• If the scam was perpetrated by a con artist posing as a debt collector or utility company representative, contact the utility company or debt collection agency directly and describe what happened.
  • Contact your local police department.
  • File a complaint with the Attorney General’s Consumer Protection Division. Click File a Complaint Online to submit a claim electronically. You can also call 877-765-8388 to speak to a Complaint Specialist or submit a claim by surface mail to the following address: Consumer Protection Division, P.O. Box 30213, Lansing, MI 48909.
  • Report the scammers to the Federal Trade Commission by calling 877-382-4357.
  • Alert the pre-paid card provider.


Other Personal Information

If the information you provided is specific to an account, immediately call the security or fraud department of that company.  Follow up in writing by certified mail return receipt requested and include copies (not originals) of supporting documents.  You may wish to close the relevant account.

In addition, anytime you mistakenly provide personal information to somebody who calls, you should immediately place an initial fraud alert on your credit report for at least 90 days.  When you place an initial fraud alert on your credit report, you are entitled to one free credit report from each of the three nationwide consumer reporting companies.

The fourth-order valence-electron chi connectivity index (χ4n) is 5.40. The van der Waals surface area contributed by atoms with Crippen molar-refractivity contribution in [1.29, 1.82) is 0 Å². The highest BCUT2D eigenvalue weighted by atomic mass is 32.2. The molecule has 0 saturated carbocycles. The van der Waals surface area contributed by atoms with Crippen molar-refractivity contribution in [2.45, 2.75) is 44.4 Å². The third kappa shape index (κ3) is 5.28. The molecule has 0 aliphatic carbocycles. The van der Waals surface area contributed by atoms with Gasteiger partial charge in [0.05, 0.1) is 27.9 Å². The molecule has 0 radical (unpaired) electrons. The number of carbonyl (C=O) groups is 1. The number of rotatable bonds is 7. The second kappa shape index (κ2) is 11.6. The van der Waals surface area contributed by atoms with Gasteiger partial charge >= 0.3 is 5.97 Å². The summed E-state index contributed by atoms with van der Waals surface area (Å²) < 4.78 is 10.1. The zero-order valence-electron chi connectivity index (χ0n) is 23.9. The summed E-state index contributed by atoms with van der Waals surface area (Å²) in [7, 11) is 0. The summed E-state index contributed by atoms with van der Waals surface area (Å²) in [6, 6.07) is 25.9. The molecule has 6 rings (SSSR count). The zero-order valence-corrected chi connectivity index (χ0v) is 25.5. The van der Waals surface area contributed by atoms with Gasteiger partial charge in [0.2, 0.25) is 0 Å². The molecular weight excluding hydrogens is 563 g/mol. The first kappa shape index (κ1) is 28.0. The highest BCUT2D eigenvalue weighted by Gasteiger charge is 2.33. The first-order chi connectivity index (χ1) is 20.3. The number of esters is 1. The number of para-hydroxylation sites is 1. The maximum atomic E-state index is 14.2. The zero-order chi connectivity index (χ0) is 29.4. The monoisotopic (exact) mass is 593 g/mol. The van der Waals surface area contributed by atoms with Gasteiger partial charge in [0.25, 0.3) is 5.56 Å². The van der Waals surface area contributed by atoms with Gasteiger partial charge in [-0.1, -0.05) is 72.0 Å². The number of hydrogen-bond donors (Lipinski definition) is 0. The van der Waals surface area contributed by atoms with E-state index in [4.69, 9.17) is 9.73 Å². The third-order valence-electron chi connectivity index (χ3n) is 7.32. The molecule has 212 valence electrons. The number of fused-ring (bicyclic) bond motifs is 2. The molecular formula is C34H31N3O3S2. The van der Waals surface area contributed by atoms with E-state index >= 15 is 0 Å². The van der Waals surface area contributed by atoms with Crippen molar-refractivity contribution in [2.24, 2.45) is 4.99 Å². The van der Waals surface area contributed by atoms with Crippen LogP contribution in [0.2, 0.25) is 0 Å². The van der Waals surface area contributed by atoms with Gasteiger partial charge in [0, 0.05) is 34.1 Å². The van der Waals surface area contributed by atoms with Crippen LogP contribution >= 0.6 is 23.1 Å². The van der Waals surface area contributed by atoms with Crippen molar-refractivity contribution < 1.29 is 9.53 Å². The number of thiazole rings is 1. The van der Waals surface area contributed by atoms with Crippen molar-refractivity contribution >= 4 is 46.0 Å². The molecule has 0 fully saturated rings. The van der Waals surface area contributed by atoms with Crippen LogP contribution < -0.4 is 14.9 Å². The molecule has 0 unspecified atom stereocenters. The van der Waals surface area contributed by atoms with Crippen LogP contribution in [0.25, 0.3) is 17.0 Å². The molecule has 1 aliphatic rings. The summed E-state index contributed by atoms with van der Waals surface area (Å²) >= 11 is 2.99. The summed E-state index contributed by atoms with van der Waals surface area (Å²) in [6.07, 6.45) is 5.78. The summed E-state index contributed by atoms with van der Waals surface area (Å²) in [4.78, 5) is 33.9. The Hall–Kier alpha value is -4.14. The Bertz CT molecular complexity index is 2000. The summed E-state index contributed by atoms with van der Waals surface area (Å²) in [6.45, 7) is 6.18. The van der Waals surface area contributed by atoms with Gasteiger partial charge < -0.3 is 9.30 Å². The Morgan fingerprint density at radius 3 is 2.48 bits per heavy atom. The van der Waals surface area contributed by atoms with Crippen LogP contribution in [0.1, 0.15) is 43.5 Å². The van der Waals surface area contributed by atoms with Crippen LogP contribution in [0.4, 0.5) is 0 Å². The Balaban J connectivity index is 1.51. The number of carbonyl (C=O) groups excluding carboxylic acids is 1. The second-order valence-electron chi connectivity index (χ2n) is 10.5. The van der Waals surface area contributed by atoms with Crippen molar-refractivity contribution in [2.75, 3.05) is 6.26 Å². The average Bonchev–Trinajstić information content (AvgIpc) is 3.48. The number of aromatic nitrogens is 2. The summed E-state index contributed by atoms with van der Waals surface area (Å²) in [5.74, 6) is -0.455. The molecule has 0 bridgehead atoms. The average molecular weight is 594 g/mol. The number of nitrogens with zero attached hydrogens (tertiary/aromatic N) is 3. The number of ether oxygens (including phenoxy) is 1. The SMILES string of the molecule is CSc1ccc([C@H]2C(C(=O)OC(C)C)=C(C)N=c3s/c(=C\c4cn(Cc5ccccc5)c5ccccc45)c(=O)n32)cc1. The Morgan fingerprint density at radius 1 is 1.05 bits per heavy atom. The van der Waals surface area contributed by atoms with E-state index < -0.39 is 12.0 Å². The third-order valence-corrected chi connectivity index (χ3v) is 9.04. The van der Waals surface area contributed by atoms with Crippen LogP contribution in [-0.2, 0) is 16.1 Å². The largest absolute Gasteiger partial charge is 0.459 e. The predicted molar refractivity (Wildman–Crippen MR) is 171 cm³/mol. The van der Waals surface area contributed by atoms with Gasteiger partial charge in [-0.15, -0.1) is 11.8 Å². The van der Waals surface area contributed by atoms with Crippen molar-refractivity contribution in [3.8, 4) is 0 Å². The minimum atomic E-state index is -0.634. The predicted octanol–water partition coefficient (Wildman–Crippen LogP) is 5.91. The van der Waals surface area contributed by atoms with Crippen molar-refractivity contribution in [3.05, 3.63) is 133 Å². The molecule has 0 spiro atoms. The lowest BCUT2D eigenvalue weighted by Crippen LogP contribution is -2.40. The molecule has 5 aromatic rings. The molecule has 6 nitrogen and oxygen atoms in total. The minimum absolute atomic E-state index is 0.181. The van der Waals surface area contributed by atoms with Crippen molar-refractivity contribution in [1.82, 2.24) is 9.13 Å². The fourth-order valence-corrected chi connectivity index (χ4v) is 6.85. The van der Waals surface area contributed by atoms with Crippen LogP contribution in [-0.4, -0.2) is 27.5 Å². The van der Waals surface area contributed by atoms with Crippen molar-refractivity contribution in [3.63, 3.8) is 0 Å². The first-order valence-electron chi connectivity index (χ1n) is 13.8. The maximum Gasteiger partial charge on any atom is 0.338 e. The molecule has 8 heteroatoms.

You can place the initial fraud alert by contacting the toll-free fraud number of any of the three consumer reporting companies below.  You only need to contact one of the three companies to place an alert.  The company you call is required to contact the other two, which will place an alert on their versions of your report too.

Equifax: 800-525-6285;; P.O. Box 740241, Atlanta, GA 30374-0241

Experian: 888-EXPERIAN (397-3742);; P.O. Box 9532, Allen, TX 75013

TransUnion: 800-680-7289;; Fraud Victim Assistance Division, P.O. Box 6790, Fullerton, CA 92834-6790

Once you get your free credit report, review it carefully.  Look for inquiries from companies you haven’t contacted, accounts you didn’t open, and debts on your accounts that you can’t explain.  Check that personal information, like your Social Security number, address(es), name or initials, and employers are correct.  If you find fraudulent or inaccurate information, get it removed. For instructions, see the “Resolving Specific Problems”, “Correcting Fraudulent Information in Credit Reports” section of the Federal Trade Commission’s booklet, “Taking Charge: What to Do if Your Identity is Stolen” available at  or by calling toll free 877-ID-THEFT (877-438-4338); TTY: 866-653-4261.
Free Annual Credit Reports

For more information on your right to obtain annually one free credit report from each credit reporting agency, regardless of circumstances, see the Attorney General’s alert “Free Annual Credit Reports – What Consumers Should Know” available on the Attorney General’s website or by using the contact information provided below.  Free annual reports are available by calling toll free 877-322-8228.
Reduce Telemarketing Calls

To reduce telemarketing calls, consumers should put their phone number on the Federal Trade Commission’s Do Not Call Registry.  Register by phone toll free (888-382-1222; TTY 866-290-4236 from the phone number you want to put on the registry) or online at

State of Michigan Attorney Bill Schuette,,4534,7-164-17337_20942-252790–,00.html